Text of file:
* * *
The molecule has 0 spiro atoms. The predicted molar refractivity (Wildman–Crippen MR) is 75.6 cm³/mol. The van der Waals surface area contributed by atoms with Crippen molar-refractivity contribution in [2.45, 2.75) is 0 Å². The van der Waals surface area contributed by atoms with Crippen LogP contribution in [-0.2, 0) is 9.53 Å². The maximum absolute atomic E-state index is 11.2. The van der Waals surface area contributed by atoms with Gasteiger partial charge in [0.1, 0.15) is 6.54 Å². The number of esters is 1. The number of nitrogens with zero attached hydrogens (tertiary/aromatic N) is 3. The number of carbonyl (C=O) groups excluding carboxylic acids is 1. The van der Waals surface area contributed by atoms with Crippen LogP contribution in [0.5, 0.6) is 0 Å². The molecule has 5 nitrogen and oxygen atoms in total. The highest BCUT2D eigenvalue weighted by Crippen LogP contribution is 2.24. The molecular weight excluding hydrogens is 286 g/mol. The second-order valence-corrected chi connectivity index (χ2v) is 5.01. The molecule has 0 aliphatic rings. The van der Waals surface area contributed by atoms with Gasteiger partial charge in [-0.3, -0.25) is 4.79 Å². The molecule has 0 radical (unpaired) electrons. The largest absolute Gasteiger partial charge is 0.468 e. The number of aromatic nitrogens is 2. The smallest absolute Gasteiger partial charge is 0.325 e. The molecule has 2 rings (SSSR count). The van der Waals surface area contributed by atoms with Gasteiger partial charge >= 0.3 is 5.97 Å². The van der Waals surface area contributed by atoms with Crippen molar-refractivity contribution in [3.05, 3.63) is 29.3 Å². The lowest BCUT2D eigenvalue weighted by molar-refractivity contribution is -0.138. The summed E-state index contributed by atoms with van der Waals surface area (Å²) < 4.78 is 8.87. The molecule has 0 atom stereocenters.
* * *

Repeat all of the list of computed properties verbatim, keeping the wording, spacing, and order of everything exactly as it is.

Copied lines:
The molecule has 0 spiro atoms. The predicted molar refractivity (Wildman–Crippen MR) is 75.6 cm³/mol. The van der Waals surface area contributed by atoms with Crippen molar-refractivity contribution in [2.45, 2.75) is 0 Å². The van der Waals surface area contributed by atoms with Crippen LogP contribution in [-0.2, 0) is 9.53 Å². The maximum absolute atomic E-state index is 11.2. The van der Waals surface area contributed by atoms with Gasteiger partial charge in [0.1, 0.15) is 6.54 Å². The number of esters is 1. The number of nitrogens with zero attached hydrogens (tertiary/aromatic N) is 3. The number of carbonyl (C=O) groups excluding carboxylic acids is 1. The van der Waals surface area contributed by atoms with Crippen LogP contribution in [0.5, 0.6) is 0 Å². The molecule has 5 nitrogen and oxygen atoms in total. The highest BCUT2D eigenvalue weighted by Crippen LogP contribution is 2.24. The molecular weight excluding hydrogens is 286 g/mol. The second-order valence-corrected chi connectivity index (χ2v) is 5.01. The molecule has 0 aliphatic rings. The van der Waals surface area contributed by atoms with Gasteiger partial charge in [-0.3, -0.25) is 4.79 Å². The molecule has 0 radical (unpaired) electrons. The largest absolute Gasteiger partial charge is 0.468 e. The number of aromatic nitrogens is 2. The smallest absolute Gasteiger partial charge is 0.325 e. The molecule has 2 rings (SSSR count). The van der Waals surface area contributed by atoms with Gasteiger partial charge >= 0.3 is 5.97 Å². The van der Waals surface area contributed by atoms with Crippen molar-refractivity contribution in [3.05, 3.63) is 29.3 Å². The lowest BCUT2D eigenvalue weighted by molar-refractivity contribution is -0.138. The summed E-state index contributed by atoms with van der Waals surface area (Å²) < 4.78 is 8.87. The molecule has 0 atom stereocenters.